MH17 Madness

MH17 Madness
Profile photo of David Howden

The more things change, the more they stay the same. The furor over the downing of MH17 has brought forward the predictable public ire. Blood for blood seems to be the most advocated solution now, and politicians in the Western World are agitating for a fight to make amends.

But hold on a second. One of the fundaments of our legal system is the concept of being innocent until proven guilty. Whenever terrible events like this happen, it seems that this criterion gets thrown out the window to satisfy the desire for retribution.

Consider this opening sentence from a Globe and Mail editorial this morning:

Even without knowing precisely who fired the missile that destroyed Malaysia Airlines Flight 17, it is safe to say that the blame for the chaos that has overtaken parts of eastern Ukraine, the area from which a missile was launched at an Amsterdam to Kuala Lumpur flight, lies largely at the feet of Russian President Vladimir Putin.

The Globe admits it doesn’t know how fired the missile, but the blame “lies largely at the feet” of Vladimir Putin? Where is due process, some investigation or fact checking?

Emotions drag people into all sorts of bad decisions. Our thirst for blood after these types of life-taking events often results in more blood in the streets. Consider the American response to invade Afghanistan after 9/11, or the rush into Iraq under the pretense of WMDs. Both were rash decisions made in the heat of the moment, and both had the predictable result of more lost lives and soul searching amongst the belligerents.

I guess those instances are now far in the past.

The processes that define our rule of law are in place for a reason. They stop rash and unwarranted decisions from taking place. Putin or pro-Russian separatists might be to blame for downing of MH17, but it is far too important a fact to glaze over before responding. Collect the evidence, make a compelling case, and then see what action is prudent. That’s the way justice is supposed to be served.


  • Patrick Barron

    Murray N. Rothbard always asked "Who benefits?". It is hard to see how either Russia or the Russian separatists could benefit from shooting down an airliner. Such action is almost certain to lead to further economic sanctions or even war. I do not think that the Russians or their separatist allies want the West to intervene to protect Ukraine and possibly kick the separatists out. Therefore, David Howden is correct in pointing out the need for a thorough investigation. Russian or Russian separatist obstruction to such an investigation again would be self-defeating, because it would be prima facie evidence that they did in fact shoot down the airliner, thereby bringing down on their heads the entire civilized world. Now, it may be that they did the deed…but let's find out.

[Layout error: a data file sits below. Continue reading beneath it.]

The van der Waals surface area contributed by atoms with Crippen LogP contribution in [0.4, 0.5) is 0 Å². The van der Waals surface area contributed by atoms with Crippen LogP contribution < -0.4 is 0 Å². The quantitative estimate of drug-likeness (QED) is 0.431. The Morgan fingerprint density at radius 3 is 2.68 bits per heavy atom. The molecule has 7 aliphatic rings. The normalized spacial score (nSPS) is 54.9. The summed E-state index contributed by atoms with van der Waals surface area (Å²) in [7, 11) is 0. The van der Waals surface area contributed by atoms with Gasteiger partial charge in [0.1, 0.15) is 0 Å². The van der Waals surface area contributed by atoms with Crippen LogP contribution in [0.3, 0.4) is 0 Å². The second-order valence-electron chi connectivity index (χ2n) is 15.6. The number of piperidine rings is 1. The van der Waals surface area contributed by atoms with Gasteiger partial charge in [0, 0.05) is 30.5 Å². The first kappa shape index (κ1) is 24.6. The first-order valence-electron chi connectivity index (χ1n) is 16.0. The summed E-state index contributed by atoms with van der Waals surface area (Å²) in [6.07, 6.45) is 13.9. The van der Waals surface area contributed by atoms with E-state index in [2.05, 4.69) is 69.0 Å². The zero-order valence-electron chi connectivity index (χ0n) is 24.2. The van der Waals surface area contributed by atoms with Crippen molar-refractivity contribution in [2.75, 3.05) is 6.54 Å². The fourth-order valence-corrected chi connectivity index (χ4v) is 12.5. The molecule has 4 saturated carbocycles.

• thebiggreenlie

    If Russia wanted to get ahead of this condemnation they "could" drag the idiot who fired this missile into custody and have an open and honest trial for the world to witness so that cooler heads prevailed. But then where would the politicians have a platform to voice their BS!

  • olduvainovel

    Unfortunately, 'rule of law' gets thrown out the window completely in the 'fog of war'. I cannot believe the number of media articles and online commentators who have acted as judge, jury, and executioner within minutes of the tragedy–and almost everyone of them pointing the finger at the pro-Russian separatists (I wouldn't be surprised if the NSA and GCHQ are manipulating online commentary).
    Iraq and WMDs is a great example. I am also reminded of the situation around chemical weapons in Syria when anti-government forces were eventually outed as the culprits but for the 24-48 prior to such evidence the West charged ahead blaming the Assad government (false flag?) that almost ended in the States invading Syria.
    It is as Noam Chomsky lamented; governments will 'manufacture consent' for those policies that are abhorred by their citizens.
    Was this a 'false flag' attack perpetrated by the Ukrainian government to 'manufacture consent' amongst the West/NATO? I don't know but there seems to be an awful lot of people itching for a global conflagration of violence and mayhem, which is where all these geopolitical nightmares seem to be leading us…

Profile photo of David Howden

David Howden is Chair of the Department of Business and Economics, and professor of economics at St. Louis University, at its Madrid Campus, Academic Vice President of the Ludwig von Mises Institute of Canada, and winner of the Mises Institute's Douglas E. French Prize. Send him mail.

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